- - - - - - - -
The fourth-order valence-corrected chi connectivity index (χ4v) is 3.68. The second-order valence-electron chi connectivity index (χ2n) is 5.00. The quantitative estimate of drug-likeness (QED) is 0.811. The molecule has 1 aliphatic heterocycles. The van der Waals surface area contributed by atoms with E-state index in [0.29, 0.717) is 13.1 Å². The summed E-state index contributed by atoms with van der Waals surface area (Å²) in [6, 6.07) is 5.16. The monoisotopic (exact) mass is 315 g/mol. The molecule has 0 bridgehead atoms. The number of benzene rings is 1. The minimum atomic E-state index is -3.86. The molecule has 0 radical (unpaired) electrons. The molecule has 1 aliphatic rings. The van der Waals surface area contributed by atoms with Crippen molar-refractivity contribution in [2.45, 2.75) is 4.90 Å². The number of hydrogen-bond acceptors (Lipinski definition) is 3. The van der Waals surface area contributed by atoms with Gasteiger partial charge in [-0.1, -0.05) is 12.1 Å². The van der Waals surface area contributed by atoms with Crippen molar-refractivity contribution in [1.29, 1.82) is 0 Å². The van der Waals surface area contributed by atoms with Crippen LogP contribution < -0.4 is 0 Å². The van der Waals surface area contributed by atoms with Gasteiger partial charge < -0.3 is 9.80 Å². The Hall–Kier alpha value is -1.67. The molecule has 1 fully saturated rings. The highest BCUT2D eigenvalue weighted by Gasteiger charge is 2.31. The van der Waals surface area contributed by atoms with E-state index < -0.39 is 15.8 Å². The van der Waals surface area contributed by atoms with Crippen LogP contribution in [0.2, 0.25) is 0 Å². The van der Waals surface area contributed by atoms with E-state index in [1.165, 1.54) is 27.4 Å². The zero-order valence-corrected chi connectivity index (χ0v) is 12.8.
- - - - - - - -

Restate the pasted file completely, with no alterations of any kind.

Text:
The fourth-order valence-corrected chi connectivity index (χ4v) is 3.68. The second-order valence-electron chi connectivity index (χ2n) is 5.00. The quantitative estimate of drug-likeness (QED) is 0.811. The molecule has 1 aliphatic heterocycles. The van der Waals surface area contributed by atoms with E-state index in [0.29, 0.717) is 13.1 Å². The summed E-state index contributed by atoms with van der Waals surface area (Å²) in [6, 6.07) is 5.16. The monoisotopic (exact) mass is 315 g/mol. The molecule has 0 bridgehead atoms. The number of benzene rings is 1. The minimum atomic E-state index is -3.86. The molecule has 0 radical (unpaired) electrons. The molecule has 1 aliphatic rings. The van der Waals surface area contributed by atoms with Crippen molar-refractivity contribution in [2.45, 2.75) is 4.90 Å². The number of hydrogen-bond acceptors (Lipinski definition) is 3. The van der Waals surface area contributed by atoms with Gasteiger partial charge in [-0.1, -0.05) is 12.1 Å². The van der Waals surface area contributed by atoms with Crippen molar-refractivity contribution in [1.29, 1.82) is 0 Å². The van der Waals surface area contributed by atoms with Crippen LogP contribution < -0.4 is 0 Å². The van der Waals surface area contributed by atoms with Gasteiger partial charge < -0.3 is 9.80 Å². The Hall–Kier alpha value is -1.67. The molecule has 1 fully saturated rings. The highest BCUT2D eigenvalue weighted by Gasteiger charge is 2.31. The van der Waals surface area contributed by atoms with E-state index < -0.39 is 15.8 Å². The van der Waals surface area contributed by atoms with Crippen LogP contribution in [0.2, 0.25) is 0 Å². The van der Waals surface area contributed by atoms with E-state index in [1.165, 1.54) is 27.4 Å². The zero-order valence-corrected chi connectivity index (χ0v) is 12.8.